CSCI.2300 Introduction to Algorithms.
Programming Language Essentials. Functional, Concurrent, and Logic Programming Paradigms.
When the students have successfully completed this course, they will be able to:
|09/01||Introduction to programming languages: history, essentials, syntax, semantics, paradigms.||ppt pdf functions.oz functions.hs||PDCS Chapter 2|
|09/04||Lambda calculus: alpha-renaming, beta-reduction, applicative and normal evaluation orders, Church-Rosser theorem, combinators||ppt pdf combinators.oz eta.oz combinators.hs eta.hs||PDCS Chapter 2|
|09/08|| Lambda calculus: higher order programming, eta-conversion,
recursion combinator, numbers, booleans
||all ppt pdf rec.oz lambda-numbers.oz lambda-numbers.hs lambda-booleans.oz lambda-booleans.hs hop.oz hop.hs||PDCS Chapter 2|
|09/11|| Functional programming: lists, records, pattern matching,
recursion (Haskell, Oz)-- Programming Assignment 1 Due 09/24
||PA1 description PA1 description in pdf
all 2015/09/11 handouts ppt pdf pascal.oz pascal.hs lists.oz lists.hs comb.oz comb.hs
|CTM Chapters 1.1-1.7, 3.2, 3.4.1-3.4.2|
|09/15||Higher order programming: closures, procedural abstraction, genericity, instantiation, embedding.||ppt pdf sqrt.oz sqrt.hs||CTM Chapters 3.2 and 3.6.1|
|09/18||Control abstractions: map, reduce, iterate, fold, filter||ppt pdf explicit-lazy.oz mapreduce.oz iscombinator.oz iscombinator.hs mapreduce.hs||CTM Chapters 1.9, 3.6 and 4.7|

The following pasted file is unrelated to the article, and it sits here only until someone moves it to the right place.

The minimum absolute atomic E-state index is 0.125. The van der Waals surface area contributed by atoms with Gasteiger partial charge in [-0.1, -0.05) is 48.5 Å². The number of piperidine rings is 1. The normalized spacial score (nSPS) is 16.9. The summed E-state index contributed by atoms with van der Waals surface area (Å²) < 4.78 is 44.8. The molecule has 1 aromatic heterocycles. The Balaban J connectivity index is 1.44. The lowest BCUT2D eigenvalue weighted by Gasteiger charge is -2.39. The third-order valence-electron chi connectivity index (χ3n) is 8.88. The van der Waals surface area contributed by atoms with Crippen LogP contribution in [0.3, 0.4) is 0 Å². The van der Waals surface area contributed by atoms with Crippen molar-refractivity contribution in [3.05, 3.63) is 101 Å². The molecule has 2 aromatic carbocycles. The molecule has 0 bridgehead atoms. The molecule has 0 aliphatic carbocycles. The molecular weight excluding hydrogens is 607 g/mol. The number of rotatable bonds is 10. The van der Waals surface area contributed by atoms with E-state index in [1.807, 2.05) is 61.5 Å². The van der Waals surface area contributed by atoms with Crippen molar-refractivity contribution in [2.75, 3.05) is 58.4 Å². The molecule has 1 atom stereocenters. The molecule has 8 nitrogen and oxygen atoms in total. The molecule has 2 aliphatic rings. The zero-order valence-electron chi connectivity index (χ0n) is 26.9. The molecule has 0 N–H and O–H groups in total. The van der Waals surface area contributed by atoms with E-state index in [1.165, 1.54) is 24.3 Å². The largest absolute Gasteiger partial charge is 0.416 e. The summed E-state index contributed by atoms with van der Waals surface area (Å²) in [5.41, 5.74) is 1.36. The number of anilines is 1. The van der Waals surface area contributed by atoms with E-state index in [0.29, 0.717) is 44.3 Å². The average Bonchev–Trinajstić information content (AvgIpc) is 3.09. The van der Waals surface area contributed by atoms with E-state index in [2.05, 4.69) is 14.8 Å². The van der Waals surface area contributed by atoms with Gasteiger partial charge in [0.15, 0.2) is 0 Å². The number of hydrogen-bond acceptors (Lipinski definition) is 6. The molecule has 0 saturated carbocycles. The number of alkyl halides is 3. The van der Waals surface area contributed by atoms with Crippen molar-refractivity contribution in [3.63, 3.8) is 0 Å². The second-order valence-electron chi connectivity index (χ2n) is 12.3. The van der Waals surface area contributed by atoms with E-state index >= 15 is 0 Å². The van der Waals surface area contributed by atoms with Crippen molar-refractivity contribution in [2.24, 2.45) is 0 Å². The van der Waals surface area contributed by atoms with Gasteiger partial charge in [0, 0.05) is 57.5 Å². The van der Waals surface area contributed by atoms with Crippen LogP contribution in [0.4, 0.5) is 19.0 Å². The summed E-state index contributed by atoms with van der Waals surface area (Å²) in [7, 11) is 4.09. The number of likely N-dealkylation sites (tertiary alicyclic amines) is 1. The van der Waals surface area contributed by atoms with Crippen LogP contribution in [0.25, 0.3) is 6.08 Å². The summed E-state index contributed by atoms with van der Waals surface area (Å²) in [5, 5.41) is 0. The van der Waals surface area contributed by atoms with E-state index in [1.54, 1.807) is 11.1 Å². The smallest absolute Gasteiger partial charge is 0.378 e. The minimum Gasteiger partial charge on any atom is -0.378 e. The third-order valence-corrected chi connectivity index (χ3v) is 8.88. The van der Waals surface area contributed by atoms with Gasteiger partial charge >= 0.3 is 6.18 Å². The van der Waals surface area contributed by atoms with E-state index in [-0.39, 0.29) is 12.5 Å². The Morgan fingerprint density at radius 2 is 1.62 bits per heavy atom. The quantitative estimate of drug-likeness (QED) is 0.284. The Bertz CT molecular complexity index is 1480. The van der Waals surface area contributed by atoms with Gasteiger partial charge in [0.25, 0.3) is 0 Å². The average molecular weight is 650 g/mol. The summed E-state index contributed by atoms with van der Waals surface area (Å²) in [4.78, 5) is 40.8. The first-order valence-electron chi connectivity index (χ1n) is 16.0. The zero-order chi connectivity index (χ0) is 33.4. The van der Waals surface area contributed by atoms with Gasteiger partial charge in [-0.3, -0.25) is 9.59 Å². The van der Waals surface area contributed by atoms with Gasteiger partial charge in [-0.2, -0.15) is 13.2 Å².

|09/22||Lazy evaluation, set comprehensions||ppt pdf lazy-eval.oz lazy-eval.hs||CTM Chapters 1.8 and 4.5|
|09/25||Type checking and type inference, abstract data types, monads||all pptx pdf type-limitations.hs stackADT.oz stack.hs list-monad.hs count-monad.hs||CTM Chapters 2.8.3 and 3.7, EPL Chapter 4, GIH Chapter 9|
|09/29||Review for Exam 1||ppt pdf|
|10/06||Actors: a model of concurrent computation||ppt pdf||PDCS Chapter 4|
|10/09||Actor programming languages (SALSA, Erlang)||ppt pdf Cell.salsa CellTester.salsa cell.erl cellTester.erl||PDCS Chapter 9, CPE Chapter 5|
|10/16||Concurrency control abstractions -- Programming Assignment 2 Due 10/29||All ppt pdf fibonacci/Fib.salsa fibonacci/FibonacciTester.salsa fibonacci/JoinCont.salsa fibonacci.erl treeprod/Tree.java treeprod/TreeProduct.salsa treeprod/TreeProductTester.salsa treeprod/JoinCont.salsa treeprod.erl||PDCS Chapter 9, CPE Chapter 5|